top of page
Search
  • earlyalertcanines

Puppy raisers are the heart of the service dog world

These compassionate individuals open their hearts and homes to provide a safe and loving environment for young puppies. They provide the essential foundation to ensure that a puppy is prepared to go on to become a service dog.


In 2023, EAC Hacket was placed with her 8-year old partner, Luciano. But Hacket's journey started many years before that! Her puppy raiser, Karen, shares her experience below.


"I had never owned a dog until our family became caretakers for Rumor, a female breeder dog from Canine Companions. Rumor had already whelped three litters and needed someone to take over as her breeder caretaker for her last two litters. This experience of having service dogs born in our home inspired us to become volunteer puppy raisers for Canine Companions.

Karen with Hacket as a puppy

One of my earliest memories of Hacket is when I taught her to “speak,” or bark on cue. Hacket was about four months old at the time. My younger daughter was visiting from Washington DC and wanted to spend time alone with our family dogs, retired breeder Rumor and Trisha, the first puppy that we raised, who had become a therapy dog after being released from training. They went outside to play. Hacket felt left out. It was obvious that she was becoming frustrated and over-excited as she moved between windows, trying to see what the other dogs were doing. I decided to take advantage of the situation and brought Hacket outside, putting her in a tie-down where she could see the other dogs playing. As soon as Hacket started to vocalize, i rewarded her with a high value treat. I then added the word “speak” and, within minutes, Hacket was consistently barking when I asked her to “speak.” I was so proud of how quickly Hacket learned this new behavior. Not only was Hacket a fast learner, she also excelled when we took her out into public and exposed her to various settings. Another proud memory I have is when Hacket substituted for Trisha during a visit to a children's hospital. Hacket interacted wonderfully with the young patients, playing fetch and being gentle with them. She even managed well around medical equipment, despite some surprise at suction sounds. Plus Hacket was very comfortable wearing Trisha’s activity vest, a specially designed vest that included zippers, ties, buttons, etc. to encourage the children to practice fine motor skills while interacting with a dog.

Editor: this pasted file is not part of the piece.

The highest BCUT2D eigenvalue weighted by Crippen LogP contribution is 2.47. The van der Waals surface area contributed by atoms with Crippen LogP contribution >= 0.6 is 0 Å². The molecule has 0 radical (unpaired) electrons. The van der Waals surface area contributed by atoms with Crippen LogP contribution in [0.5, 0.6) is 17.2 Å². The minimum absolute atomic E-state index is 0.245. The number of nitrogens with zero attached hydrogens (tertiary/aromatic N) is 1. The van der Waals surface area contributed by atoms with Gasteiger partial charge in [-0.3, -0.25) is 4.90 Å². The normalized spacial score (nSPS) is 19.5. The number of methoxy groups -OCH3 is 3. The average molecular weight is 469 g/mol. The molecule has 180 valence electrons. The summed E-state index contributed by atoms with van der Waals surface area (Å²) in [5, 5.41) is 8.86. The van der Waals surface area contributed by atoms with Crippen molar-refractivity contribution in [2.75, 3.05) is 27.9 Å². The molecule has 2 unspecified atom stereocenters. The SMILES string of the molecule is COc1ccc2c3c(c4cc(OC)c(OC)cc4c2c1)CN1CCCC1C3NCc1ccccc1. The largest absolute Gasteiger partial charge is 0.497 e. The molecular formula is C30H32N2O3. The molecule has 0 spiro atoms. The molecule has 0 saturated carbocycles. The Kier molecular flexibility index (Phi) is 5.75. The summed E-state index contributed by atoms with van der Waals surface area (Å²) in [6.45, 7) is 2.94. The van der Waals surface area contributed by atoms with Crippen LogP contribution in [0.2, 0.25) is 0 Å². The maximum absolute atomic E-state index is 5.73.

Hacket as a puppy in training

I firmly believe that the best way for organizations to provide highly trained service dogs to those in need is by placing them with puppy raisers. These dogs require individual attention to learn proper behavior and basic obedience. It is also crucial for the puppies to experiences a wide variety of settings, such as cars, public streets, shopping centers, medical facilities and schools, so that they will be comfortable working in these environments as a service dog. Raising the puppies in a kennel wouldn't offer adequate socialization. Nor is it reasonable to expect professional trainers to take time out of teaching important skills to take the dogs on outings Volunteer puppy raisers are vital to organizations like Early Alert Canines and Canine Companions. Although puppy raising demands a significant commitment, it is incredibly rewarding. It has changed my life, as each dog I raise teaches me new things and I have made many new friends.


The most rewarding aspect on a daily basis is witnessing the dog's progress, such as them learning to walk politely on a leash. In the long run, nothing fills my heart more than seeing a dog I helped raise change someone's life. However, there are also challenging times, such as when puppies have gastrointestinal issues or struggle with their new surroundings, leading to sleepless nights. It's exhausting! People often ask how I can let go of the puppy when it's time for professional training. It's genuinely difficult, and I missed Hacket tremendously after handing her in. But it's even more heartbreaking to learn that a puppy you raised didn't pass training and won't become a service dog. I was overjoyed when I learned that Hacket would go on to be placed as an Early Alert Canine, and indeed work as a service dog!


I am eagerly looking forward to her graduation in 2024. I plan to attend with Huberta Hacket, my co-raiser and Hacket's namesake, as well as Nyx, the puppy I am currently raising for Canine Companions. Both Hacket and Nyx are black female labrador retriever-golden retriever crosses."


Thank you, Karen!

To learn about puppy raising, click here.






63 views0 comments

Comments


bottom of page